“Ah, hello again George,” Amy said brightly. “Come through to the kitchen and we’ll get a tea or coffee before we have a chat.” She had spiked blond hair and wore a blue mohair jumper, black jeans and baseball boots, like a punk rocker from the late seventies. George had been more of a progressive rock fan, back in the day.
“How did it go at the Job Centre?” she asked when they were seated in her tiny office.
“I found it to be a degrading and de-humanising experience. I’m a skilled tradesman of thirty years’ service, but now I’m treated with suspicion and made to feel like a scrounger. This capability assessment is designed to make you fail. Even the positioning of their centre on top of a hill next to the castle is well thought out – the enemy has to battle uphill.”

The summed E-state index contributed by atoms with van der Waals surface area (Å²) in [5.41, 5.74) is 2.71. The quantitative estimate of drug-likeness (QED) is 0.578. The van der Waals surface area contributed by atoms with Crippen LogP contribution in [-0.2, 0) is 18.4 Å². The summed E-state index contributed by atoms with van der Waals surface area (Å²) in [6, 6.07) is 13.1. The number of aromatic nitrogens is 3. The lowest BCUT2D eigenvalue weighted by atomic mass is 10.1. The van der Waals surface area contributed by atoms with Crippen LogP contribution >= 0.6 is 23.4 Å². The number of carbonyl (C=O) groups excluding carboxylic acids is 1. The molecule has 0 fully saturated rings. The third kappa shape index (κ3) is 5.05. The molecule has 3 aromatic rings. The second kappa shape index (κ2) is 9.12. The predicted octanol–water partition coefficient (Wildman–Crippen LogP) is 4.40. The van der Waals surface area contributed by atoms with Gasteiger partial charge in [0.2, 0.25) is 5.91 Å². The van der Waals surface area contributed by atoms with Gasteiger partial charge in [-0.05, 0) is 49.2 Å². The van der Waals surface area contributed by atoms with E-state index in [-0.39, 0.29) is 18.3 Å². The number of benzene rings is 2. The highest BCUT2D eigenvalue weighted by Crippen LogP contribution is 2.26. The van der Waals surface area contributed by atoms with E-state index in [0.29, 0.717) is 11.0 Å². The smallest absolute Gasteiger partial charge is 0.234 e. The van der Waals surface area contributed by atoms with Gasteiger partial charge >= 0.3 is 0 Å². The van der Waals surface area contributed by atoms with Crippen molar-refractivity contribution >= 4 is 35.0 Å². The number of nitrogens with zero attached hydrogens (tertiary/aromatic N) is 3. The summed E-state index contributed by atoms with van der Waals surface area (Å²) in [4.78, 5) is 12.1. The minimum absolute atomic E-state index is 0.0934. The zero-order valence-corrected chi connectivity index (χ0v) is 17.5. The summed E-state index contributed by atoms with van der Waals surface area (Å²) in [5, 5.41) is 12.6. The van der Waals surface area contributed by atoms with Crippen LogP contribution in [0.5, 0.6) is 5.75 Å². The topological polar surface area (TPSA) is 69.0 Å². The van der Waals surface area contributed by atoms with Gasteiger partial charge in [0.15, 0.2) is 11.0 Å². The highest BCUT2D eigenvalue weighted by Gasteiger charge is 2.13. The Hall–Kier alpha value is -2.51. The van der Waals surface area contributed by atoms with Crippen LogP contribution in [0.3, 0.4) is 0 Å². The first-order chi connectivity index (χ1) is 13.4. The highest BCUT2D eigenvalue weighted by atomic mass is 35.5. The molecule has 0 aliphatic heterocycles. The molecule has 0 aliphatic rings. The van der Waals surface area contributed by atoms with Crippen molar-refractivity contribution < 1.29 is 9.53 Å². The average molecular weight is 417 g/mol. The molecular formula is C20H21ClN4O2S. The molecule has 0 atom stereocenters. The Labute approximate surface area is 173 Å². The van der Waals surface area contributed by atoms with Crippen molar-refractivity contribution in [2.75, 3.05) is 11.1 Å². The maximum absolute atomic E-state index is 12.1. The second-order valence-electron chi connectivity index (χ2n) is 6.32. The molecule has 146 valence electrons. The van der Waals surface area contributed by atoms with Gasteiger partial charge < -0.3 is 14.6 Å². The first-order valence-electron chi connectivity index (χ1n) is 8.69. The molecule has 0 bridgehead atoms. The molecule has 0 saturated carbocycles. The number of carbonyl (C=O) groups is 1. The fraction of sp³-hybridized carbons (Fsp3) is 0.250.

She regarded him with well-practiced, blue-eyed sympathy, her head cocked slightly to one side. “I know it’s hard, George, and many are suffering as a result of these Government cuts – more of a crack-down really. Nearly everyone is found ‘fit for work’ but on appeal over 65% of decisions are overturned. We’ll look into your grounds for appeal and help guide you through the system. You’ve been advised to set up an online account by the Job Centre, is that right?”
“Do you use the internet? Do you have wi-fi at home?”
“Erm, yes. I live with my son, Derrick. Just the two of us since my wife, Gloria, left us. He’s on it all the time, but I don’t use it much.”
“Well, I’m sure your son will support you through this. The most important thing is that you post a comment everyday saying what you’ve done that day to find work. I’ll set you up, and give you notes to take home. Your son can then show you how to post a comment. You need to follow their rules to the letter or they’ll sanction you…”